ISIS supporters have intensified long-running online threats this week against the FIFA World Cup, which begins in Russia on June 14 and runs for a month, and against the Union of European Football Associations’ upcoming final in Kiev.
The 11 host cities for World Cup matches span the far western part of the country, from Ekaterinburg in the east to Kaliningrad on the Baltic coast, from St. Petersburg to the north down to Olympic city Sochi at the Black Sea.
Russian hackers recently have been identified as impersonating ISIS to threaten American military wives. Though independent ISIS-backing media groups are more difficult to verify than official ISIS media channels, Russia and formerly Soviet Central Asian countries have contributed an estimated 8,500 fighters to ISIS’ ranks.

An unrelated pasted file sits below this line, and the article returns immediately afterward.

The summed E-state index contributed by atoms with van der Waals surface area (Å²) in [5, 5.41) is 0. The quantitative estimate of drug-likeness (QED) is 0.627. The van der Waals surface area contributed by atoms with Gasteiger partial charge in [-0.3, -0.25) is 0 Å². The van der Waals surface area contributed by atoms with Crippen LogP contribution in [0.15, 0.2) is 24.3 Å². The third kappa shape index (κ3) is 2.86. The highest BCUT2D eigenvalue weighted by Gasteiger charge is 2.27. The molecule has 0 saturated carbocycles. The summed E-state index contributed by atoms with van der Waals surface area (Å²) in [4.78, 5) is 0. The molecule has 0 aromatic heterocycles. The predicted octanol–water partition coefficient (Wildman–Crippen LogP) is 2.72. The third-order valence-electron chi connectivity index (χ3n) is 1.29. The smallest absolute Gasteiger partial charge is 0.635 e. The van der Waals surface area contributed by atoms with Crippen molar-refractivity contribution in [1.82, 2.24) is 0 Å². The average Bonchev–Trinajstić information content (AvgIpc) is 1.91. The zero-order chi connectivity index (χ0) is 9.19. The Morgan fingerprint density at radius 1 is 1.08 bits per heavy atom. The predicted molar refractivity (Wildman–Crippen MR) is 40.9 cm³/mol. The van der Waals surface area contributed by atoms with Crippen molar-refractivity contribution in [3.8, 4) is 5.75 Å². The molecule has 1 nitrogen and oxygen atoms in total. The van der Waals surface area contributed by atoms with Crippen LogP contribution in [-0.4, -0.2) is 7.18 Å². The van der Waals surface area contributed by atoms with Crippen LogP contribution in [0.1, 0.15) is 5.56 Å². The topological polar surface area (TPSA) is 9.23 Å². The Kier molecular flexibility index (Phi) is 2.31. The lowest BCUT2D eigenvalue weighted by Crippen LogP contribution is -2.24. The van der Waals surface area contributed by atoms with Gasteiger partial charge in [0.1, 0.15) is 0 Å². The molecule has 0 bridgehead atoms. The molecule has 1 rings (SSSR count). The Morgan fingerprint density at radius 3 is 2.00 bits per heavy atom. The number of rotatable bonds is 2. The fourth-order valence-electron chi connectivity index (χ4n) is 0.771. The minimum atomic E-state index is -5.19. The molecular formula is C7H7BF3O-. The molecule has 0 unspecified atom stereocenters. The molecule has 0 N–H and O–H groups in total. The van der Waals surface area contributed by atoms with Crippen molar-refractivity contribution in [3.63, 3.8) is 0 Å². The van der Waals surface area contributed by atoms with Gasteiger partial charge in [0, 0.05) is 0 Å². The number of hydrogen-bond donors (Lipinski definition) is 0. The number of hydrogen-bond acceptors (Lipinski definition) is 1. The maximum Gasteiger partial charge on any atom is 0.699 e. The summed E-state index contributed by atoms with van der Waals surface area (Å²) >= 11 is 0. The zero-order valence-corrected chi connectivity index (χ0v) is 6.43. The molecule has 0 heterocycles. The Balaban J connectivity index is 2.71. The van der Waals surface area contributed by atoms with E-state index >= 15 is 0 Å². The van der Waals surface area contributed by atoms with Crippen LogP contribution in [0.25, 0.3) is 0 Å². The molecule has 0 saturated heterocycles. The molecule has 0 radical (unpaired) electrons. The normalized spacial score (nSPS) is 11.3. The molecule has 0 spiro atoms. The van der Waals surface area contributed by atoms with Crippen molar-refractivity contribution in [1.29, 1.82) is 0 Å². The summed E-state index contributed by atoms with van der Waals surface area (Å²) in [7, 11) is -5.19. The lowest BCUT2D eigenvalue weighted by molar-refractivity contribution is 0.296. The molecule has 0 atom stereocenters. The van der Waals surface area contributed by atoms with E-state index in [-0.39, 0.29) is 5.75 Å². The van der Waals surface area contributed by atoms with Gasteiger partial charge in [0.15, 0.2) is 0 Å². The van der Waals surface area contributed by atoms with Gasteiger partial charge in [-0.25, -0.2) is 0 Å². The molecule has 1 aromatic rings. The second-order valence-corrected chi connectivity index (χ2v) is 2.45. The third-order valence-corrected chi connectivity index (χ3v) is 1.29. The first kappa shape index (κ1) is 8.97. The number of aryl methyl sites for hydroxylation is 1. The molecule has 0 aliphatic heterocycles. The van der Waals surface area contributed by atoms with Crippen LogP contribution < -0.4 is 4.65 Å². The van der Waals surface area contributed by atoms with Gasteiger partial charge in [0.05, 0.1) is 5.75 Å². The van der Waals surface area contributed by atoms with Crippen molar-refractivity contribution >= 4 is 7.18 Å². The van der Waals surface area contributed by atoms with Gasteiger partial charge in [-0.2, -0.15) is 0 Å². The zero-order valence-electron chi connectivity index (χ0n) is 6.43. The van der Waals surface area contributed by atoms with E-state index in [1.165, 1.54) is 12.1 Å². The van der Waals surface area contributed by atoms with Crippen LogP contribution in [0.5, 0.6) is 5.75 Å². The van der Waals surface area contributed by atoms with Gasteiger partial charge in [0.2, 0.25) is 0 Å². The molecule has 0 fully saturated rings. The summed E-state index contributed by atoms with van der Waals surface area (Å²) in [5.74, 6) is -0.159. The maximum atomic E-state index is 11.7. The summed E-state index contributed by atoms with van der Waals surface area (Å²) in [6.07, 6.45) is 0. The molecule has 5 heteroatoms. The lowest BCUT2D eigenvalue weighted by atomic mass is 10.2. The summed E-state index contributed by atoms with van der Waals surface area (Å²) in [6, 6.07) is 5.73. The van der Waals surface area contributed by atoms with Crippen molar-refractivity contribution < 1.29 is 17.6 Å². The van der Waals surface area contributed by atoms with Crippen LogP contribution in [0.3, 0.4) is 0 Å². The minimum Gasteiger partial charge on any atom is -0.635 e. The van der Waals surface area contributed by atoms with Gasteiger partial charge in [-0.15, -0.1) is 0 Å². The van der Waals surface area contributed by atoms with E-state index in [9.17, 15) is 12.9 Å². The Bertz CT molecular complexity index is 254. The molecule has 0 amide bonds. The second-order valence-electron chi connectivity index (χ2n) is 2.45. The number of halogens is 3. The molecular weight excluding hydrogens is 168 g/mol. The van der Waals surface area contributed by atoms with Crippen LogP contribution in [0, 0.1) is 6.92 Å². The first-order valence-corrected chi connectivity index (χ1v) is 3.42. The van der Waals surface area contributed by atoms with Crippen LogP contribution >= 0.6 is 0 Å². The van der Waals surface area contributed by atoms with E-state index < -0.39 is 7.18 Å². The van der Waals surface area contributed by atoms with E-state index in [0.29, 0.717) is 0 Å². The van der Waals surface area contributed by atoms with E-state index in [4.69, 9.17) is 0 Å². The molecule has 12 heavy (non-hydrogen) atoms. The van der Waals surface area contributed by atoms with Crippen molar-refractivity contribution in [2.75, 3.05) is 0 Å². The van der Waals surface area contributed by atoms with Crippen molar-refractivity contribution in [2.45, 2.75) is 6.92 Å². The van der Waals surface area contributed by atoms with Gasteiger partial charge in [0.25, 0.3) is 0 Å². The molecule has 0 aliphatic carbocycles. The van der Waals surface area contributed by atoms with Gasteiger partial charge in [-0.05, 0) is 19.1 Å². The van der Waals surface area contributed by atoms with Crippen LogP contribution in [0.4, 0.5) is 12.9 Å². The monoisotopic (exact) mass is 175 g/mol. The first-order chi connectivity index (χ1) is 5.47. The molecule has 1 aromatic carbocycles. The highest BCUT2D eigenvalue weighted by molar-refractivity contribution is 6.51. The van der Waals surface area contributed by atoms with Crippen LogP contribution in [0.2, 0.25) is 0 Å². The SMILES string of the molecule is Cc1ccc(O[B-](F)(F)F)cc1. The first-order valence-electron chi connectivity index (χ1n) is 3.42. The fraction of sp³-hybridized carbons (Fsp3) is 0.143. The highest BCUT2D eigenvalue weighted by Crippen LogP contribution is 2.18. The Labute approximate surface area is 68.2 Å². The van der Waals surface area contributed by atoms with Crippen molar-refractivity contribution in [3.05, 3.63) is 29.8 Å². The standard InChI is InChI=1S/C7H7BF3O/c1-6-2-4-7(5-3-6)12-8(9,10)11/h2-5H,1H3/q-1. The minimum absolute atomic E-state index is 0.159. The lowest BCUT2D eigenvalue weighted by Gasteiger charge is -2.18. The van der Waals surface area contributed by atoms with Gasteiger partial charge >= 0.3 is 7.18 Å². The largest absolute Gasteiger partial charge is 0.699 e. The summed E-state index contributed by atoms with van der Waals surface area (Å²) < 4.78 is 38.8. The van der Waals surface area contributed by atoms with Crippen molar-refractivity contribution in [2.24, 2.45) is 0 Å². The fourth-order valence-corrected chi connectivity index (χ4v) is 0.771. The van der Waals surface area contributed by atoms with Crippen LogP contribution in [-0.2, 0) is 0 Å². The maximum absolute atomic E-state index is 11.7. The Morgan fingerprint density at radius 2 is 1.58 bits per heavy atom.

The World Cup is an attractive target for terrorist groups because of the international representation and crowd sizes at the events. ISIS has also long had a beef with the sport so popular in the Muslim world, banning jerseys of European soccer teams in occupied territories and reportedly banning referees for following FIFA rules instead of Sharia soccer laws. One of the 2015 Paris terrorists detonated his bomb outside the Stade de France during a Germany-France exhibition match. And the municipal soccer stadium in Raqqa was turned into an execution center by ISIS; since the Syrian Democratic Forces drove ISIS out of town, games have returned to the pitch.
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